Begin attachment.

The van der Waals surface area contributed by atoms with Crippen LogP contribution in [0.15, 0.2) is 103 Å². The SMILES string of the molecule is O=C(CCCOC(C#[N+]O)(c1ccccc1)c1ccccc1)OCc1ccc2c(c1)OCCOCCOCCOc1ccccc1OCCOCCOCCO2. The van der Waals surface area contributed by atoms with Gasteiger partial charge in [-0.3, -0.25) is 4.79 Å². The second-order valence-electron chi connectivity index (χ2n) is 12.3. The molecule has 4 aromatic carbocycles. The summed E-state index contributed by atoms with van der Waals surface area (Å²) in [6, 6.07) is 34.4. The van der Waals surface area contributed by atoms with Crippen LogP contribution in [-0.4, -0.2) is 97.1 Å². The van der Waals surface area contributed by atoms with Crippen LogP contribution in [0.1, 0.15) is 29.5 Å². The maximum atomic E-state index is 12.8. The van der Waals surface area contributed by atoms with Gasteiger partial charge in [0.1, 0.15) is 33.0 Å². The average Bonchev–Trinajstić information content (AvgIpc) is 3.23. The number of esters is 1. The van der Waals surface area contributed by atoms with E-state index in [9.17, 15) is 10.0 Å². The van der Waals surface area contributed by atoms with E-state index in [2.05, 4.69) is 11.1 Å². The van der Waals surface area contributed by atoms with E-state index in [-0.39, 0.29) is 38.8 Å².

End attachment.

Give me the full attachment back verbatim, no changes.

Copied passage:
The van der Waals surface area contributed by atoms with Crippen LogP contribution in [0.15, 0.2) is 103 Å². The SMILES string of the molecule is O=C(CCCOC(C#[N+]O)(c1ccccc1)c1ccccc1)OCc1ccc2c(c1)OCCOCCOCCOc1ccccc1OCCOCCOCCO2. The van der Waals surface area contributed by atoms with Gasteiger partial charge in [-0.3, -0.25) is 4.79 Å². The second-order valence-electron chi connectivity index (χ2n) is 12.3. The molecule has 4 aromatic carbocycles. The summed E-state index contributed by atoms with van der Waals surface area (Å²) in [6, 6.07) is 34.4. The van der Waals surface area contributed by atoms with Crippen LogP contribution in [-0.4, -0.2) is 97.1 Å². The van der Waals surface area contributed by atoms with Crippen LogP contribution in [0.1, 0.15) is 29.5 Å². The maximum atomic E-state index is 12.8. The van der Waals surface area contributed by atoms with Gasteiger partial charge in [0.1, 0.15) is 33.0 Å². The average Bonchev–Trinajstić information content (AvgIpc) is 3.23. The number of esters is 1. The van der Waals surface area contributed by atoms with E-state index in [9.17, 15) is 10.0 Å². The van der Waals surface area contributed by atoms with E-state index in [2.05, 4.69) is 11.1 Å². The van der Waals surface area contributed by atoms with E-state index in [-0.39, 0.29) is 38.8 Å².